2 Willow Road became the first modernist property taken on by the National Trust and it opened to the public in 1996. Located at the bottom of Willow Road, Hampstead, the house is the middle property in a terrace of three houses designed by Hungarian-born architect Ernö Goldfinger.
They were built between 1937-1939. The houses to either side are about two-thirds of the size of the Goldfinger house and are privately owned.
Goldfinger studied architecture in Paris at L’Ecole des Beaux Arts which he entered in 1921. For practical work students were divided into groups and worked in ateliers. The students were responsible for finding a Chef d’atelier and Goldfinger approached architect Le Corbusier. He declined but recommended August Perret, a pioneer of reinforced concrete, and Auguste Perret agreed. Perret made a great impression on Goldfinger, who became a proponent of reinforced concrete throughout his own architectural career.
Goldfinger’s terrace of three houses in Willow Road was unusual in 1930’s Britain. Surrounding properties are mainly Georgian and Victorian and very few British homes, built in the 1930s, looked like Goldfinger’s houses. The three houses are structurally different from most houses of the time. The brick walls aren’t structural; the three properties are supported by a reinforced concrete frame. At the front of 2 Willow Road four of the columns, making up part of the frame, are visible.
The roof isn’t pitched: it’s flat and concrete and each of the floor slabs are also concrete. At the front, on the first floor, there is a horizontal line of large windows across all three properties; very much a feature of modernist architecture. Goldfinger designed these houses as functional, modern properties reflecting his modern movement style of architecture.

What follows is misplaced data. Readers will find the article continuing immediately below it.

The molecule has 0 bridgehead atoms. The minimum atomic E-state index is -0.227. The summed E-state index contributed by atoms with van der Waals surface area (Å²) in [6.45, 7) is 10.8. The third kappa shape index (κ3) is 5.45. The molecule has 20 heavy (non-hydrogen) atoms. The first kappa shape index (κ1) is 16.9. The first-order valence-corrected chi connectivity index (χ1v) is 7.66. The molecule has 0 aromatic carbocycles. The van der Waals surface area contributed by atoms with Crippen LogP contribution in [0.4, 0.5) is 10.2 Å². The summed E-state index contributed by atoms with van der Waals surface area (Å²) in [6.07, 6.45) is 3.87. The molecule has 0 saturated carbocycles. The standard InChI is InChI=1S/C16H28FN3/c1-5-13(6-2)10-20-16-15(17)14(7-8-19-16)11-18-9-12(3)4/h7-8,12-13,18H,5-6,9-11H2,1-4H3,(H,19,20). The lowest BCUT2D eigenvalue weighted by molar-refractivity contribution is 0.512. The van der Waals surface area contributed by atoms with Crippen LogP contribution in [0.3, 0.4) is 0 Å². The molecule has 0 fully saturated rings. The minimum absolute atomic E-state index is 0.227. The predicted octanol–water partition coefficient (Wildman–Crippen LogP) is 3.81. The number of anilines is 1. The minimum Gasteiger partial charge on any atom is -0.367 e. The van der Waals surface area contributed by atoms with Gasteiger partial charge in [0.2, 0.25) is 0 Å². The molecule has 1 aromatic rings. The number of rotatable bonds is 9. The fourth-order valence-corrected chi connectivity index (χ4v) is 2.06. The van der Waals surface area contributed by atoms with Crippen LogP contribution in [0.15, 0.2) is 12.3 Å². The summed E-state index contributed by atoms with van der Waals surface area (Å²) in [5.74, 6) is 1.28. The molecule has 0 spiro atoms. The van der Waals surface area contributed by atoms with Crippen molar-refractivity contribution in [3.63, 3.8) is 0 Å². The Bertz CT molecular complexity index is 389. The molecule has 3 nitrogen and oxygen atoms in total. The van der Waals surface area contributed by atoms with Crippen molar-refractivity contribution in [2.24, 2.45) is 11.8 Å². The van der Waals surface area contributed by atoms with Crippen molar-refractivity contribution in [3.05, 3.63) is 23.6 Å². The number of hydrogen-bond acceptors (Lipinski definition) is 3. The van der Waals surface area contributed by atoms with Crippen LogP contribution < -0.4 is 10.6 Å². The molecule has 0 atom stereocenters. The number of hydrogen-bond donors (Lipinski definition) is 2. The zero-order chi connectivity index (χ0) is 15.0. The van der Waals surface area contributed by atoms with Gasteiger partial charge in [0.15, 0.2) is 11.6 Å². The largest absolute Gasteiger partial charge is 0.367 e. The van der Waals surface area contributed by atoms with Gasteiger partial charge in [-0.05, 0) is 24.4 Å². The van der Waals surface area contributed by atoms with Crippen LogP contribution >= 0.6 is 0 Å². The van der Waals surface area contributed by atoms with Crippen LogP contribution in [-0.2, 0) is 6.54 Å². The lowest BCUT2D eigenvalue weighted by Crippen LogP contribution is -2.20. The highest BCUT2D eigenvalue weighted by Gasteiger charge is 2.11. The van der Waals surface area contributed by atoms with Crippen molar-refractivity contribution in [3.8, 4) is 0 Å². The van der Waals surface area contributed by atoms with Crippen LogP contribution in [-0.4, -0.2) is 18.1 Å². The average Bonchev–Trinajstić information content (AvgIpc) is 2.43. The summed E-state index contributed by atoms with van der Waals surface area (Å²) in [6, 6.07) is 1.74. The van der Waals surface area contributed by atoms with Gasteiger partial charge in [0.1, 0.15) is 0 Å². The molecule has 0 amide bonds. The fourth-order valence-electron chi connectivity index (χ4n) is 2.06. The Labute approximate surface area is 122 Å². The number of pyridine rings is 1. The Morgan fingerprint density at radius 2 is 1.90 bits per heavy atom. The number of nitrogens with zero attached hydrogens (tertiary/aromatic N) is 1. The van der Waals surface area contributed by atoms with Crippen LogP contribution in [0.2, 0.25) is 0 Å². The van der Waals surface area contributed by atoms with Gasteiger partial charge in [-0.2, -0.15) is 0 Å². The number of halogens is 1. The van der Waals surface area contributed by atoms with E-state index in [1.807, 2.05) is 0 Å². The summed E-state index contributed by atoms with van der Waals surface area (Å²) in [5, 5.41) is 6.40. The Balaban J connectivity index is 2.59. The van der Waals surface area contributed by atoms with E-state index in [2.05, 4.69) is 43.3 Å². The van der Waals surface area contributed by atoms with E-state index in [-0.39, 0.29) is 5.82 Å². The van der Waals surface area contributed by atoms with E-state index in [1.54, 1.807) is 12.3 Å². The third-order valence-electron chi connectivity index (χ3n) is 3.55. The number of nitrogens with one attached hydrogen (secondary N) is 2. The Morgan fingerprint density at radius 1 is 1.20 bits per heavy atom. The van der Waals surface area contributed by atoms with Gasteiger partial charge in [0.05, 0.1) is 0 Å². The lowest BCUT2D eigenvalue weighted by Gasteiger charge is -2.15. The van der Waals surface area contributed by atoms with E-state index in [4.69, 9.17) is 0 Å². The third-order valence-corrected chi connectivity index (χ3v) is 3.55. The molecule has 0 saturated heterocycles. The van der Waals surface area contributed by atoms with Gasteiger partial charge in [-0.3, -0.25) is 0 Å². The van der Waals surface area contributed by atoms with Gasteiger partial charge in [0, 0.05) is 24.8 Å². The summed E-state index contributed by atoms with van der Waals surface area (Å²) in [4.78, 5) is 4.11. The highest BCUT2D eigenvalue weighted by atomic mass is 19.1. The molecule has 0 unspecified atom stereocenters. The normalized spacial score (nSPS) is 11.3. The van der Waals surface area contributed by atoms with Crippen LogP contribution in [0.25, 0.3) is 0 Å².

The land slopes at the rear so at the front the properties have three storeys but at the back there are four storeys, giving each property a half-basement at the rear.
The entrance hall is low ceilinged and quite an enclosed space. Upstairs the contrast is dramatic because the rooms have much higher ceilings and there is so much more space.
Back in the hall the principal design feature is a spiral staircase, that sits within a reinforced concrete drum and leads to the floors above. The concrete drum acts as another structural column. Spiral staircases were something of a signature for Goldfinger, and at Willow Road engineer Ove Arup advised Goldfinger on the staircases.
Paint colours in the entrance hall include a bright red door and a dark blue wall. The Goldfingers loved these colours and they are repeated on the floors above.
A door leads to the half basement where there was the kitchen until, in the 1960s, the Goldfingers converted the space into a self-contained apartment. This meant they had to find space elsewhere in the house that could be used as a kitchen and up on the first floor a small, enclosed space became their new kitchen.
The use of a structural frame allowed Goldfinger to create flexible and light spaces. On the first floor large windows create very light rooms. Folding partitions, between the rooms on this floor, demonstrate the flexibility of the space.
Flooring throughout was mostly functional thermoplastic flooring, more commonly found in public buildings like hospitals and schools than in domestic settings. In the living room Goldfinger laid parquet flooring.